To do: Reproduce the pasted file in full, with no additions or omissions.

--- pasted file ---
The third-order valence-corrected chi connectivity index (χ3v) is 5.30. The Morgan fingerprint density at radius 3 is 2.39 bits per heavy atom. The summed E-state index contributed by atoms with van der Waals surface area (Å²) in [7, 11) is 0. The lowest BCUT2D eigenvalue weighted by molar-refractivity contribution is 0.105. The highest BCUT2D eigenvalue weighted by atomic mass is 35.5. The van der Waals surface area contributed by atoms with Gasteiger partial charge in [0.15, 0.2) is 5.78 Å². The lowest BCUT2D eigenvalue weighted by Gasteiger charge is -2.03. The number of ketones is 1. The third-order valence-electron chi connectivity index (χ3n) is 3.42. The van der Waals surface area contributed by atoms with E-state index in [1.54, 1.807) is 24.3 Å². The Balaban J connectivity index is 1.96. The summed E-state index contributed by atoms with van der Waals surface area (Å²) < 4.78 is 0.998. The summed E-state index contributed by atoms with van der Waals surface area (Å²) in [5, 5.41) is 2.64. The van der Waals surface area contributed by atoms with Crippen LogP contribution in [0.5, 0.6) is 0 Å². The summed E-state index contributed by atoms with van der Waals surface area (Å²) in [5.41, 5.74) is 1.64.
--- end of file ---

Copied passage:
The third-order valence-corrected chi connectivity index (χ3v) is 5.30. The Morgan fingerprint density at radius 3 is 2.39 bits per heavy atom. The summed E-state index contributed by atoms with van der Waals surface area (Å²) in [7, 11) is 0. The lowest BCUT2D eigenvalue weighted by molar-refractivity contribution is 0.105. The highest BCUT2D eigenvalue weighted by atomic mass is 35.5. The van der Waals surface area contributed by atoms with Gasteiger partial charge in [0.15, 0.2) is 5.78 Å². The lowest BCUT2D eigenvalue weighted by Gasteiger charge is -2.03. The number of ketones is 1. The third-order valence-electron chi connectivity index (χ3n) is 3.42. The van der Waals surface area contributed by atoms with E-state index in [1.54, 1.807) is 24.3 Å². The Balaban J connectivity index is 1.96. The summed E-state index contributed by atoms with van der Waals surface area (Å²) < 4.78 is 0.998. The summed E-state index contributed by atoms with van der Waals surface area (Å²) in [5, 5.41) is 2.64. The van der Waals surface area contributed by atoms with Crippen LogP contribution in [0.5, 0.6) is 0 Å². The summed E-state index contributed by atoms with van der Waals surface area (Å²) in [5.41, 5.74) is 1.64.